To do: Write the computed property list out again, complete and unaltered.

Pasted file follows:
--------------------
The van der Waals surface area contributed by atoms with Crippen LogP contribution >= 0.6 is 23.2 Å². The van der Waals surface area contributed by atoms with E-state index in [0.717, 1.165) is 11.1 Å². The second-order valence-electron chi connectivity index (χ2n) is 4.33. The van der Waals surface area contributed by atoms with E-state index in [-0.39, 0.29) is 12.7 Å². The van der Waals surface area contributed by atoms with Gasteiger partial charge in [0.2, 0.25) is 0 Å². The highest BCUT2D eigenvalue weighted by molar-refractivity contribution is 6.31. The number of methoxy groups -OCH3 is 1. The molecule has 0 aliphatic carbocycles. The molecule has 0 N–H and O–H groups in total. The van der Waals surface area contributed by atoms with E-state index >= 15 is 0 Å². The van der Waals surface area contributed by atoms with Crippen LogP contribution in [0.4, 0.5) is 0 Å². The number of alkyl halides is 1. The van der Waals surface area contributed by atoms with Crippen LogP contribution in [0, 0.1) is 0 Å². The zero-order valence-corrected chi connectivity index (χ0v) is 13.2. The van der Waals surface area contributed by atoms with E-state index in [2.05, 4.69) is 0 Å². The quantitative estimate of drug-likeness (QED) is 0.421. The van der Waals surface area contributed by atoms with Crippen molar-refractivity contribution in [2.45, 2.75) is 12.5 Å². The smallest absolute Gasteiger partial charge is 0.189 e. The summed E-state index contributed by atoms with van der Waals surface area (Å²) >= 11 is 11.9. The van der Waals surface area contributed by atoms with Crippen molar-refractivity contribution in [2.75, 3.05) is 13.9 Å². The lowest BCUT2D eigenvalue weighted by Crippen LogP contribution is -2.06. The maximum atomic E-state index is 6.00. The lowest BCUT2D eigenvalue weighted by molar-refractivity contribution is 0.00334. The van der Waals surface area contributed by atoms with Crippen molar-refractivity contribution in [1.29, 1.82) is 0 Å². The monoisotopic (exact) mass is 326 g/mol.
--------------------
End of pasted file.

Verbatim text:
The van der Waals surface area contributed by atoms with Crippen LogP contribution >= 0.6 is 23.2 Å². The van der Waals surface area contributed by atoms with E-state index in [0.717, 1.165) is 11.1 Å². The second-order valence-electron chi connectivity index (χ2n) is 4.33. The van der Waals surface area contributed by atoms with E-state index in [-0.39, 0.29) is 12.7 Å². The van der Waals surface area contributed by atoms with Gasteiger partial charge in [0.2, 0.25) is 0 Å². The highest BCUT2D eigenvalue weighted by molar-refractivity contribution is 6.31. The number of methoxy groups -OCH3 is 1. The molecule has 0 aliphatic carbocycles. The molecule has 0 N–H and O–H groups in total. The van der Waals surface area contributed by atoms with E-state index >= 15 is 0 Å². The van der Waals surface area contributed by atoms with Crippen LogP contribution in [0.4, 0.5) is 0 Å². The number of alkyl halides is 1. The van der Waals surface area contributed by atoms with Crippen LogP contribution in [0, 0.1) is 0 Å². The zero-order valence-corrected chi connectivity index (χ0v) is 13.2. The van der Waals surface area contributed by atoms with E-state index in [2.05, 4.69) is 0 Å². The quantitative estimate of drug-likeness (QED) is 0.421. The van der Waals surface area contributed by atoms with Crippen molar-refractivity contribution in [2.45, 2.75) is 12.5 Å². The smallest absolute Gasteiger partial charge is 0.189 e. The summed E-state index contributed by atoms with van der Waals surface area (Å²) >= 11 is 11.9. The van der Waals surface area contributed by atoms with Crippen molar-refractivity contribution in [2.75, 3.05) is 13.9 Å². The lowest BCUT2D eigenvalue weighted by Crippen LogP contribution is -2.06. The maximum atomic E-state index is 6.00. The lowest BCUT2D eigenvalue weighted by molar-refractivity contribution is 0.00334. The van der Waals surface area contributed by atoms with Crippen molar-refractivity contribution in [1.29, 1.82) is 0 Å². The monoisotopic (exact) mass is 326 g/mol.